The Benefits of a Data-Driven Organisation
Statistics show that organisations with a strong focus on using data to support decision making, have proven advantages over their competitors. A report from the McKinsey Global Institute, shows that data-based companies are 23 times more likely to acquire customers, 6 times more likely to retain customers and 19 times more likely to be successful compared to their competitors.
What Are the Impacts of Being Data-Driven?
Improvements to the quality of decision making: Business decisions, which are sometimes based on subjective experience, will no longer be made without the back up of solid evaluation, based on data. From choosing the visual features of a new product, to strategic decisions on the development of new markets, appropriate data collection, cleaning and analysis will enable key evidence to be incorporated and provide managers with facts to support strategic decisions.
Increased profitability: With the help of data, continuous improvements to internal processes are made, costs are optimised and business forecasting is improved. For example, the marketing department will have reliable facts about the characteristics of target customers, production and logistics managers will have data to help organise product storage and demand, and the HR department will be able to optimise the recruitment process based on when staff will be needed the most.
Adaptability: In highly competitive industries, companies that can adapt quickly are the least affected by competitors and changing trends. Monitoring information such as sales data and industry trends, improves the customer knowledge base and helps to anticipate movements in the market, allowing strategies to be changed quickly and moved towards new objectives.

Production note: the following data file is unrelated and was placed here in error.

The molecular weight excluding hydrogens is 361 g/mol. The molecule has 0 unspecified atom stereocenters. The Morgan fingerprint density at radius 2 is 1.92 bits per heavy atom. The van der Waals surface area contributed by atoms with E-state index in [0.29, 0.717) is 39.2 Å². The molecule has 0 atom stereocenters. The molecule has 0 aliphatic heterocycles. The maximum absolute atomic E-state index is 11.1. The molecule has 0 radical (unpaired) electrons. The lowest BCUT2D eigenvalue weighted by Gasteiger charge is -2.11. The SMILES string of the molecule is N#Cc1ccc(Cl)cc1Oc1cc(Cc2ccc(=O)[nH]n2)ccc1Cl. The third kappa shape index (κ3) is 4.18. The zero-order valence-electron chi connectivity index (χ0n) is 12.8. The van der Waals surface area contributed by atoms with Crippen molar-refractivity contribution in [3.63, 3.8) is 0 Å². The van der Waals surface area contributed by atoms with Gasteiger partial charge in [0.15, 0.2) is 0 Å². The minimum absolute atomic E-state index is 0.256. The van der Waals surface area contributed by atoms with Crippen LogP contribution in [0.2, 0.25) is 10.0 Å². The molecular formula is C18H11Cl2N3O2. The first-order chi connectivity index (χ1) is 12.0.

Where Can I Find Data and How Do I Use It?
Managers often ask themselves where they can find the data that can allow them to improve the company. The truth is, in many cases the data already exists within the company, but there are no procedures for collecting, cleaning and analysing it.
The web: Carrying out Web Analytics activities means that data can be extracted from the internet by intercepting the most searched keywords, the most popular content with users, the most frequently asked questions on search engines and the most popular sites within the sector.
Data mining: This is carried out by linking data sets from the above work and from the SEO audit, with information found on social networks, the corporate CRM which records the purchasing behaviour of customers and the data set from the activity of lead generation, through landing pages or forms to subscribe to the company newsletter. It is then a question of processing the data, making it homogeneous, and taking out the data that is not relevant to the objectives.
The company report: The Data Analyst is then called upon to carry out the most complex part of the process, which is the analysis of the data to identify trends and reliable information. A report will then be produced that includes an analysis of users’ behaviours and needs, transforming them into information that is easy to understand. It is at this stage that the analysed data becomes a fundamental resource for the company, providing information that can support strategic decisions to develop markets and the business.